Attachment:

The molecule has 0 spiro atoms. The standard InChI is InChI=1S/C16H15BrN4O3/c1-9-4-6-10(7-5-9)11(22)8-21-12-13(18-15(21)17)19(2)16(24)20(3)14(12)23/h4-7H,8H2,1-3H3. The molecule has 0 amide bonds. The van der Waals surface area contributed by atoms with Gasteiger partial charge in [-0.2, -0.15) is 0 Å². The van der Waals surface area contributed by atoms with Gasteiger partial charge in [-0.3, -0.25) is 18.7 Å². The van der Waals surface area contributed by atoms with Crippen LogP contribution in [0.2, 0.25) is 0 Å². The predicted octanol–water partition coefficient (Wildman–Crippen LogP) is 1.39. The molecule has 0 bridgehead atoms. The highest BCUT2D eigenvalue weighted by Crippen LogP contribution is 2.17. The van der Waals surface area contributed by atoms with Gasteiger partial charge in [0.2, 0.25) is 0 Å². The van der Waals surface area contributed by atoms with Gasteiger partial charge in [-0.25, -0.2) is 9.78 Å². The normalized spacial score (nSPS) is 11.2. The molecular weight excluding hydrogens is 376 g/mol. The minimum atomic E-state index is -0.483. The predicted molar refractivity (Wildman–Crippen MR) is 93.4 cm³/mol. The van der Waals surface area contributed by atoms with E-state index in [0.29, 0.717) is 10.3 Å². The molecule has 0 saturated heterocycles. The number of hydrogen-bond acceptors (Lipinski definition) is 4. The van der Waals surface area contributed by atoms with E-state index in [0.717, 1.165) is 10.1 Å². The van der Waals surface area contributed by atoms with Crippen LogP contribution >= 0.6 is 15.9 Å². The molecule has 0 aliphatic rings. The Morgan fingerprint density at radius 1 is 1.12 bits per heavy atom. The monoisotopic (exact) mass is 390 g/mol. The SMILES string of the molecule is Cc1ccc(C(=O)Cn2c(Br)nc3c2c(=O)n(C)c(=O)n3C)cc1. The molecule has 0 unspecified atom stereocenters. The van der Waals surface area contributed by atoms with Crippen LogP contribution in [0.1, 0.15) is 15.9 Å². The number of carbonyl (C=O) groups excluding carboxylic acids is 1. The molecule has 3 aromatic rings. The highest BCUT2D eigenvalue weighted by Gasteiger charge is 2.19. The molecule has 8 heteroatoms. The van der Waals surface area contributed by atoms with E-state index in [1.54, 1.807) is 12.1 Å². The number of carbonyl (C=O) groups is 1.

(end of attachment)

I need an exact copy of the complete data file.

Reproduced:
The molecule has 0 spiro atoms. The standard InChI is InChI=1S/C16H15BrN4O3/c1-9-4-6-10(7-5-9)11(22)8-21-12-13(18-15(21)17)19(2)16(24)20(3)14(12)23/h4-7H,8H2,1-3H3. The molecule has 0 amide bonds. The van der Waals surface area contributed by atoms with Gasteiger partial charge in [-0.2, -0.15) is 0 Å². The van der Waals surface area contributed by atoms with Gasteiger partial charge in [-0.3, -0.25) is 18.7 Å². The van der Waals surface area contributed by atoms with Crippen LogP contribution in [0.2, 0.25) is 0 Å². The predicted octanol–water partition coefficient (Wildman–Crippen LogP) is 1.39. The molecule has 0 bridgehead atoms. The highest BCUT2D eigenvalue weighted by Crippen LogP contribution is 2.17. The van der Waals surface area contributed by atoms with Gasteiger partial charge in [0.2, 0.25) is 0 Å². The van der Waals surface area contributed by atoms with Gasteiger partial charge in [-0.25, -0.2) is 9.78 Å². The normalized spacial score (nSPS) is 11.2. The molecular weight excluding hydrogens is 376 g/mol. The minimum atomic E-state index is -0.483. The predicted molar refractivity (Wildman–Crippen MR) is 93.4 cm³/mol. The van der Waals surface area contributed by atoms with E-state index in [0.29, 0.717) is 10.3 Å². The molecule has 0 saturated heterocycles. The number of hydrogen-bond acceptors (Lipinski definition) is 4. The van der Waals surface area contributed by atoms with E-state index in [0.717, 1.165) is 10.1 Å². The van der Waals surface area contributed by atoms with Crippen LogP contribution >= 0.6 is 15.9 Å². The molecule has 0 aliphatic rings. The Morgan fingerprint density at radius 1 is 1.12 bits per heavy atom. The monoisotopic (exact) mass is 390 g/mol. The SMILES string of the molecule is Cc1ccc(C(=O)Cn2c(Br)nc3c2c(=O)n(C)c(=O)n3C)cc1. The molecule has 0 unspecified atom stereocenters. The van der Waals surface area contributed by atoms with Crippen LogP contribution in [0.1, 0.15) is 15.9 Å². The number of carbonyl (C=O) groups excluding carboxylic acids is 1. The molecule has 3 aromatic rings. The highest BCUT2D eigenvalue weighted by Gasteiger charge is 2.19. The molecule has 8 heteroatoms. The van der Waals surface area contributed by atoms with E-state index in [1.54, 1.807) is 12.1 Å². The number of carbonyl (C=O) groups is 1.